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Buying a horse that's right for you.

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    06-17-2012, 07:31 PM
  #111
Foal
What to wear?

One of the things not mentioned is what do you all wear when you go horse shopping?

I know~clothes! But, do you make sure you arrive to see the prospect horse in an older vehicle? Do you make sure to take off any jewelry that would be considered expensive? Arrive in a older trailer?

A woman/trainer was helping me to find a suitable horse a few years ago. She told me to take off all my jewelry and that we were taking her truck, which was older than mine. She said, basically, not to look too prosperous or too poor. Ok, I get it.

Following this theory, I went to look at a seasoned older mft. Brought a friend with me and made sure all jewelry was at home. During my conversation with the seller we discussed the horse I was interested in at length and it seemed a good fit..I needed a confidence builder and he was definitely that.

Upon getting there she had a young five yr old saddled and a 4yr old mare in the stall. The gelding hadn't been ridden in a while and I told her I wasn't interested in a green horse. I ended up riding him and he wasn't the horse for me..nice horse, but just not for me.

When I asked her where the horse we'd talked about and that I wanted to see was, she brought me over to a large field and pointed him out. That's him..way out there....so I asked if I could see him, as I'd like to ride him. She told me he was out of my price range which we'd never discussed.

So, what do you all do? Or, do you feel it doesn't matter? If I need to make this a seperate thread, I will..I don't want to take this too off topic.
     
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    06-18-2012, 03:09 PM
  #112
Super Moderator
Buying a horse

Quote:
Originally Posted by Dark Horse    
One of the things not mentioned is what do you all wear when you go horse shopping?

I know~clothes! But, do you make sure you arrive to see the prospect horse in an older vehicle? Do you make sure to take off any jewelry that would be considered expensive? Arrive in a older trailer?

A woman/trainer was helping me to find a suitable horse a few years ago. She told me to take off all my jewelry and that we were taking her truck, which was older than mine. She said, basically, not to look too prosperous or too poor. Ok, I get it.

Following this theory, I went to look at a seasoned older mft. Brought a friend with me and made sure all jewelry was at home. During my conversation with the seller we discussed the horse I was interested in at length and it seemed a good fit..I needed a confidence builder and he was definitely that.

Upon getting there she had a young five yr old saddled and a 4yr old mare in the stall. The gelding hadn't been ridden in a while and I told her I wasn't interested in a green horse. I ended up riding him and he wasn't the horse for me..nice horse, but just not for me.

When I asked her where the horse we'd talked about and that I wanted to see was, she brought me over to a large field and pointed him out. That's him..way out there....so I asked if I could see him, as I'd like to ride him. She told me he was out of my price range which we'd never discussed.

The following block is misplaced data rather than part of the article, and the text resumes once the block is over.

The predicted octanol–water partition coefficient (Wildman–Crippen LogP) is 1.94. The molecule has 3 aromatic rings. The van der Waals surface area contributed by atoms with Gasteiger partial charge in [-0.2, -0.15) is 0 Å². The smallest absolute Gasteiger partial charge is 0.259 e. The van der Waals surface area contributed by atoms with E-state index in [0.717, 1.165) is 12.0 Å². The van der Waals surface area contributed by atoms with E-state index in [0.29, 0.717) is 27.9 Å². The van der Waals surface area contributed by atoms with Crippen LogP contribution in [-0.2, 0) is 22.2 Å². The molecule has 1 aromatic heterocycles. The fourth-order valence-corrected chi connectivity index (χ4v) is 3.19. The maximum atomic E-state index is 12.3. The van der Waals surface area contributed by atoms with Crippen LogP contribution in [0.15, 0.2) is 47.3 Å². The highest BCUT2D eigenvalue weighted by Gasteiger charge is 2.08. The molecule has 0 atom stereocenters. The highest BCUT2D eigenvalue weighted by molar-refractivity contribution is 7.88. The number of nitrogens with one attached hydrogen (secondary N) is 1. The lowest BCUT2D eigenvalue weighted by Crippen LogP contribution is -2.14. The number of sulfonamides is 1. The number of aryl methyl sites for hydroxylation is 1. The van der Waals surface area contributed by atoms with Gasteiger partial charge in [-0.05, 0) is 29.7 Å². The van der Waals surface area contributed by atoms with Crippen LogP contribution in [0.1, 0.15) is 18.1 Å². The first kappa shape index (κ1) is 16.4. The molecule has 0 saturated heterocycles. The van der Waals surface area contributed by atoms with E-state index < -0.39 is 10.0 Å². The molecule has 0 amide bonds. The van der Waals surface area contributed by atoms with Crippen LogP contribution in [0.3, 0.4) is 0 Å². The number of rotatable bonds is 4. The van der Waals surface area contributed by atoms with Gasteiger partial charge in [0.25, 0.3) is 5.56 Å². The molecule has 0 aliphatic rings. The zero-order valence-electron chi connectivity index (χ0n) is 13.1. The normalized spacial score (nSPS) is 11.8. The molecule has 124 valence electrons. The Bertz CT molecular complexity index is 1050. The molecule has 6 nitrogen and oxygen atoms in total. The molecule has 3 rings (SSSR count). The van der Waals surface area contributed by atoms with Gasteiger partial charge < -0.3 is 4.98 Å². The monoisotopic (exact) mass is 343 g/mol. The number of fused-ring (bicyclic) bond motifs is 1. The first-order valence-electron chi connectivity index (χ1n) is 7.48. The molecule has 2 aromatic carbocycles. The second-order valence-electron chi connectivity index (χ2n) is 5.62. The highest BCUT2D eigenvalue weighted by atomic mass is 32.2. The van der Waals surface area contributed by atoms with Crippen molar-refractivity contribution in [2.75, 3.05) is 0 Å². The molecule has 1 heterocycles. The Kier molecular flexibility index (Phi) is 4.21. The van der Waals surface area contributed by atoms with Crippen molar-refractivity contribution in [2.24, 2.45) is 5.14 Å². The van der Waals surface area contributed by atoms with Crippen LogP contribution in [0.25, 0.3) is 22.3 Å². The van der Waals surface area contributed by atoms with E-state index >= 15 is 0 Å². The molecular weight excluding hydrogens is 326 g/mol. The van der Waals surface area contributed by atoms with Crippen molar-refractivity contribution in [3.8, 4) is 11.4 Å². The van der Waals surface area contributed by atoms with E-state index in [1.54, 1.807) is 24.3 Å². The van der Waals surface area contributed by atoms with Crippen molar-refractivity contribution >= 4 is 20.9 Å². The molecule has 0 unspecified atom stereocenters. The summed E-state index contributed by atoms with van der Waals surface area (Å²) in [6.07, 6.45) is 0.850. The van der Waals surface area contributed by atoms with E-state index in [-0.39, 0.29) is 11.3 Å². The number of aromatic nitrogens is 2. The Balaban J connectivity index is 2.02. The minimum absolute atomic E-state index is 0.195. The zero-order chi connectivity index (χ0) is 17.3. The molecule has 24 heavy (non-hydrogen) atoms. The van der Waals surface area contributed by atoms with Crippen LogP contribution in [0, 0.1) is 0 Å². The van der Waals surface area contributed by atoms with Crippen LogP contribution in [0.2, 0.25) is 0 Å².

So, what do you all do? Or, do you feel it doesn't matter? If I need to make this a seperate thread, I will..I don't want to take this too off topic.
that's interesting - I've been on both sides of this fence!!!
I'm a Brit now living in the US so I may have different views on stuff but for me jewellry and riding don't mix, there is actually a ruling in the various UK showing rules that prohibits the wearing of it in show classes. If someone had arrived on my yard in full show gear to look at a horse I would immediately think pretentious weekend rider who is going to fall off if it flicks an ear too sharply. I know lots of people who have some pretty flash trailers (horseboxes in the UK) who have low bank balances and live in very modest houses as a result so not easy to judge.
When I priced a horse I put a ticket on it to sell with enough margin to come down so the buyer can negotiate and think they are getting a bargain. The market dictates so much. If you are buying a horse I don't think it matters what you wear or drive, you work out a maximum figure that you are prepared to pay and I tell any seller that I will go to that amount 'FOR THE RIGHT HORSE' and that's what matters really, if something is perfect then you'll pay to that amount if you think it will work for you with some amount of tweaking here and there that you can deal with then you offer what you think its worth. I've walked away from many sellers because they refuse to budge but invariably they will call back and accept a week or so later. OK for them if you haven't bought elsewhere but tough if you have.
I wear what I call my smarter but well worn schooling clothes (barn clothes leave people rushing for air freshener, look smart but casual and comfortable like you know what you're doing and good at it
Take a helmet, some places will insist on you wearing one
     
    06-20-2012, 09:33 AM
  #113
Foal